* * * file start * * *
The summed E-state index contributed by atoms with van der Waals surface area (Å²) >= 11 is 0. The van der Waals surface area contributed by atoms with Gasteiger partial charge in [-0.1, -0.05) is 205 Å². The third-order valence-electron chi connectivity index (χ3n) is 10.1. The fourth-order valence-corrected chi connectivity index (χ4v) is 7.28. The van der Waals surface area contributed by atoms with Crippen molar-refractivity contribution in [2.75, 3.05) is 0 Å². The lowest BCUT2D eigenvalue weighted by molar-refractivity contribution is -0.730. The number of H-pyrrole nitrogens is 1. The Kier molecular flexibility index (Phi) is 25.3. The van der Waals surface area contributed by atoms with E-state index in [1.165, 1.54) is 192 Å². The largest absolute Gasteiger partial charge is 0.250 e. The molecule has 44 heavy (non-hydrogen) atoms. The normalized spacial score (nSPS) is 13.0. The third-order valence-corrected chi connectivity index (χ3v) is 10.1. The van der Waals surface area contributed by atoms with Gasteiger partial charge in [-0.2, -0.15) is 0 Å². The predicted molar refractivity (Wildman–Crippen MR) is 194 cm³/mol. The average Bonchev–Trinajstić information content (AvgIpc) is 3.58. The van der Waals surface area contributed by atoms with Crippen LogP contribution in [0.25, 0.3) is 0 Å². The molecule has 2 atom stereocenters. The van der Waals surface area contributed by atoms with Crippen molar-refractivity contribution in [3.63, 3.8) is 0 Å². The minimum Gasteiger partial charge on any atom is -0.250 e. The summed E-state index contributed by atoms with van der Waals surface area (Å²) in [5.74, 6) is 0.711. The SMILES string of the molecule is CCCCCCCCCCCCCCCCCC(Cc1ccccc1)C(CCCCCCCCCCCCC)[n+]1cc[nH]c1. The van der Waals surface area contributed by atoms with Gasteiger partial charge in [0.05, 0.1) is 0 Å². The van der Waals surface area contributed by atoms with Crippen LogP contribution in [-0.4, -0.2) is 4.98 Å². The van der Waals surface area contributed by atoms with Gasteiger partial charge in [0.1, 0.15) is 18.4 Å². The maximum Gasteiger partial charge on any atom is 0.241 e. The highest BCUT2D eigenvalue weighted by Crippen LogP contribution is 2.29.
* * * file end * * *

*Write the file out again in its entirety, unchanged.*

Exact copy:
The summed E-state index contributed by atoms with van der Waals surface area (Å²) >= 11 is 0. The van der Waals surface area contributed by atoms with Gasteiger partial charge in [-0.1, -0.05) is 205 Å². The third-order valence-electron chi connectivity index (χ3n) is 10.1. The fourth-order valence-corrected chi connectivity index (χ4v) is 7.28. The van der Waals surface area contributed by atoms with Crippen molar-refractivity contribution in [2.75, 3.05) is 0 Å². The lowest BCUT2D eigenvalue weighted by molar-refractivity contribution is -0.730. The number of H-pyrrole nitrogens is 1. The Kier molecular flexibility index (Phi) is 25.3. The van der Waals surface area contributed by atoms with E-state index in [1.165, 1.54) is 192 Å². The largest absolute Gasteiger partial charge is 0.250 e. The molecule has 44 heavy (non-hydrogen) atoms. The normalized spacial score (nSPS) is 13.0. The third-order valence-corrected chi connectivity index (χ3v) is 10.1. The van der Waals surface area contributed by atoms with Gasteiger partial charge in [-0.2, -0.15) is 0 Å². The predicted molar refractivity (Wildman–Crippen MR) is 194 cm³/mol. The average Bonchev–Trinajstić information content (AvgIpc) is 3.58. The van der Waals surface area contributed by atoms with Crippen LogP contribution in [0.25, 0.3) is 0 Å². The molecule has 2 atom stereocenters. The van der Waals surface area contributed by atoms with Crippen molar-refractivity contribution in [3.63, 3.8) is 0 Å². The minimum Gasteiger partial charge on any atom is -0.250 e. The summed E-state index contributed by atoms with van der Waals surface area (Å²) in [5.74, 6) is 0.711. The SMILES string of the molecule is CCCCCCCCCCCCCCCCCC(Cc1ccccc1)C(CCCCCCCCCCCCC)[n+]1cc[nH]c1. The van der Waals surface area contributed by atoms with Gasteiger partial charge in [0.05, 0.1) is 0 Å². The van der Waals surface area contributed by atoms with Crippen LogP contribution in [-0.4, -0.2) is 4.98 Å². The van der Waals surface area contributed by atoms with Gasteiger partial charge in [0.1, 0.15) is 18.4 Å². The maximum Gasteiger partial charge on any atom is 0.241 e. The highest BCUT2D eigenvalue weighted by Crippen LogP contribution is 2.29.